Link: Bringing ‘Lean’ Principles to Service Industries — HBS Working Knowledge.
In his book "The Machine That Changed the World," Jim Womack, et al. discusses the inception of "Toyota Production System," eventually to become known as lean manufacturing.
The basic concept is simple (ok, for all you lean experts, I know this is an oversimplification, but give me a break), figure out how long it would take to make something and how much material is needed, if everything went according to plan; no delays in assembly, no part shortages, no rework, and so forth. Whatever happens to make that ideal time take longer and use more material is called waste (or muda in Japanese). For example, if I’m making a red Swingline stapler, and I can’t finish an order for a customer because either the red plastic housings were late, or I had to pay an expedite charge to get them on time, or I had to throw a bunch of them out because I ran over them with a forklift, all of that is considered waste.
Waste in a process, any process, is bad; it doesn’t contribute in the least adding any type of value to the thing you’re making. Waste is also inevitable; you simply can’t get around it. So, the basic notion of lean manufacturing is to remove as much waste from a process as is possible. It’s a balancing act, between capacity, quality, and efficiency.
Ok, I said all of that to say this… Over the last 20 years tremendous strides have been made in implementing lean manufacturing concepts in a number of manufacturing settings. What have been lagging behind, dramatically, are similar concepts in “soft” or office processes. Office processes are notoriously wrought with all sorts of waste. When was the last time you had waited on a reply to an email on some issue that required an answer prior to completing some other task? I’m not being self-righteous, I engage in waste myself, and waste is unavoidable because we are human and flawed.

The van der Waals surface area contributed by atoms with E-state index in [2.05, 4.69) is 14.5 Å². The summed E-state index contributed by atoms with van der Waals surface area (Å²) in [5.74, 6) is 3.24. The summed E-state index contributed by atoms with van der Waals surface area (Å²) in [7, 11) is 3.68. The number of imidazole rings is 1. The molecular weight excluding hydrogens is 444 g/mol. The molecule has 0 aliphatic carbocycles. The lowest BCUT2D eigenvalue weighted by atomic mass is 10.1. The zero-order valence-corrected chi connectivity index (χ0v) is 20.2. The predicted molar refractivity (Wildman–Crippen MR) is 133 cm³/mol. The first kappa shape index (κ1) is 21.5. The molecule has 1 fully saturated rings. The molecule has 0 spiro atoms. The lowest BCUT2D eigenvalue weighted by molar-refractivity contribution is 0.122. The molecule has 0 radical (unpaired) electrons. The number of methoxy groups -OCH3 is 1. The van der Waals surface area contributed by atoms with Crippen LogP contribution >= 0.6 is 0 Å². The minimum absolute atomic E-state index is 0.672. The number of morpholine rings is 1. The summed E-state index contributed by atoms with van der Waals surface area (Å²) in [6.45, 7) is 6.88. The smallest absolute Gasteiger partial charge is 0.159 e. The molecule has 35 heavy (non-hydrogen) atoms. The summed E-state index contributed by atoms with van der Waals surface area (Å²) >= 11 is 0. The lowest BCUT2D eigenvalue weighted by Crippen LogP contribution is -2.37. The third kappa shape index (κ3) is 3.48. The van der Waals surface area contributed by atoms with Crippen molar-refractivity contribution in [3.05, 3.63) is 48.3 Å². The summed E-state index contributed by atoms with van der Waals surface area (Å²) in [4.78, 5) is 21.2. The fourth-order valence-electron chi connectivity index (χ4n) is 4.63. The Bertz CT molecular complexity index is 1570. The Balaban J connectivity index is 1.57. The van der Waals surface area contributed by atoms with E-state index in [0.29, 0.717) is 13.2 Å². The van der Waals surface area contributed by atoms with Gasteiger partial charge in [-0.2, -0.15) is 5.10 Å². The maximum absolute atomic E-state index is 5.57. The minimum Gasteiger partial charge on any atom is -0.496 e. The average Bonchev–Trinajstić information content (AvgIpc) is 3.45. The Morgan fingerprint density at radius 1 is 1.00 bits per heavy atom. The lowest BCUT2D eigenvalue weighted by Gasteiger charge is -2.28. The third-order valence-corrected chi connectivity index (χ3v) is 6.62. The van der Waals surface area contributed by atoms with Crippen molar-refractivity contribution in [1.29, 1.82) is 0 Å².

That said small incremental improvements (called kaizen in Japanese) is what is required to move forward. We’re talking evolutionary, not revolutionary. You can’t fix the world all at one time, so how do you, as the cliché goes, eat an elephant? The answer is one bite at a time. That’s what kaizen is all about making small incremental and measurable improvements in processes.
In the referenced article from the Havard Business School, the author Julia Hanna discusses the ideas of bringing lean principles to the office process and services industries. There are so many sectors that need this kind of help, the social services and non-profit sectors are prime candidates for this type of assistance. The non-profit sectors are often overworked, but have people with a passion for what they’re doing, and they’re often doing and re-doing tasks over and over again. I’m involved as a board member of two non-profits and see this as an ongoing problem, and for these organizations to succeed, simplifying processes to minimize labor, material, in short waste, is a key business concept.
Trying to make the connection for the office folks is another story though, it’s often the case that conveying the need for this type of improvement is difficult to effectively communicate if the individuals involved don’t really have a background for it. Also, not all lean principles translate into lean office concepts; some creativity in plying the lean concepts is in order.
This is an excellent article discussing some of the research in implementing lean in an office, and perhaps we’ll see more of it in the social and NPO sectors.
Here are some good references to read:
Wikipedia: Lean Production
SME: Lean Office
Now, I’m off to Poke Yoke a purchasing process.